Mobile use is more prevalent now than it has ever been, and more people are using their smartphones or tablets to access websites. No matter how good it is, their mobile data connection is never going to be fast enough o cope with a full-size website.
Of course, some would say that your website should have a ‘responsive’ design, a word that implies mobile-readiness but is rarely what you get.
Generally, a responsive website design just means that your desktop content gets shifted around a bit, perhaps converting three columns of content into one that has three rows, but this won’t improve loading speed. In some cases, it can make it a good deal worse.
Why? Because you are still trying to give mobile and desktop visitors the same content but in a slightly different format.
Let’s say that you have an image carousel of 5MB. That’s great for someone on a computer that has a retina screen but for a mobile user in, say India, that’s going to take around 10 minutes to load up!
The ideal solution is to show your mobile visitors different content with a better design and faster loading. Sadly, this is not quite so easy as using a CSS media query and visibility:hidden or display:none to hide your content.
Your page will still load up that content it just won’t show it. So how do we do this?
Mobile Detect Shortcode
You can add shortcode to your site using a plugin called WP Mobile Detect. This will help you to hide or show specific content.
For example, let’s assume that you have a post with a big infographic; you need your desktop visitors to see this as it is crucial to the post.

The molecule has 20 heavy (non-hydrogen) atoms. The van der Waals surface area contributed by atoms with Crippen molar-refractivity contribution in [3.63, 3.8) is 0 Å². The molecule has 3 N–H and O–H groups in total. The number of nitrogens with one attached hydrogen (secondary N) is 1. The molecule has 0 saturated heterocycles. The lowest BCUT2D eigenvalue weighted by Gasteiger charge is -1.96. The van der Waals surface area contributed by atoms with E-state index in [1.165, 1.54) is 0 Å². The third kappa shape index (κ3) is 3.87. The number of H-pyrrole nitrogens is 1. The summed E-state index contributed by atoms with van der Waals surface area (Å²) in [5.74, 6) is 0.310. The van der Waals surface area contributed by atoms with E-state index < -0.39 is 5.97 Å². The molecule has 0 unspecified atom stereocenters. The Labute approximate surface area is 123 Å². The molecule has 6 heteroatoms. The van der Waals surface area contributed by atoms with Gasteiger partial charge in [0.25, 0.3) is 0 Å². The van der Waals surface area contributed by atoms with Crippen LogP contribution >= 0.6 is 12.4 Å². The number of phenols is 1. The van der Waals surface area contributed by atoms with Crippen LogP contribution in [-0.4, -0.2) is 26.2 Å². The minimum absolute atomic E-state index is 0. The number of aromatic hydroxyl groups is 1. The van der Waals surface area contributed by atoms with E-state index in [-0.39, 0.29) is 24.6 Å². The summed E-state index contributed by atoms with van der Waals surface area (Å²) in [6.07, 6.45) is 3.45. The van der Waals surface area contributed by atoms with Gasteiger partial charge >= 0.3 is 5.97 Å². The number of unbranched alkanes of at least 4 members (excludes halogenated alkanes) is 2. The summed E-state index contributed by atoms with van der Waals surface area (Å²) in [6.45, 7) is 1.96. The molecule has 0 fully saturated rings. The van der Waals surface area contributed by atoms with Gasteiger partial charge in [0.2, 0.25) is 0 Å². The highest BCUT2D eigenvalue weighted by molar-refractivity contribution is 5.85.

By using the plugin, this infographic could be wrapped in a shortcode, so it will only be seen on a desktop. For the mobile visitors, you add a link to the post that they must click to see the full image.
The first example shows a sample of code for a desktop visitor, the second for mobile visitors:
‘<img class=”my-large-infographic-image” src=”http://mysite.com/large-image.jpg” />’
‘<a href=”http://mysite.com/large-image.jpg”>Click here to download the infographic.</a>’
Doing this can make mobile loading times much faster while still giving them the opportunity to see the large image.
This is a function that lets you detect devices using your plugin or theme. It is generally used for dequeuing styles or scripts that are not necessary for mobile loading or in page templates to stop large images being served. For example, this is how you remove a large image from the header for mobile:
<?php if( !wp_is_mobile() ) : ?>
<img class=”my-large-header-image” src=”http://mysite.com/large-image.jpg” />
<?php endif; ?>
This will detect a device based on the user agent and, despite what some people think, it isn’t useless with caching. Good hosts can cache mobiles separately, so you should continue to use functions that are mobile-specific.
A Separate Site for Mobile
You could also use a separate website for serving content to a mobile device and you would do this using an m.subdoman, something like m.appresser.com. When a mobile user tries to go to your website they will be redirected to a mobile version.
This does, of course, mean you have two websites to manage and keep the parity between both of them simultaneously.
Typically, a mobile user will want the functionality that your desktop site has but on a smaller screen so, instead of removing features, keep them in but speed them up and make them more accessible.
And, because making your desktop site faster will make your mobile site faster, make sure you follow all our tips for a faster WordPress site.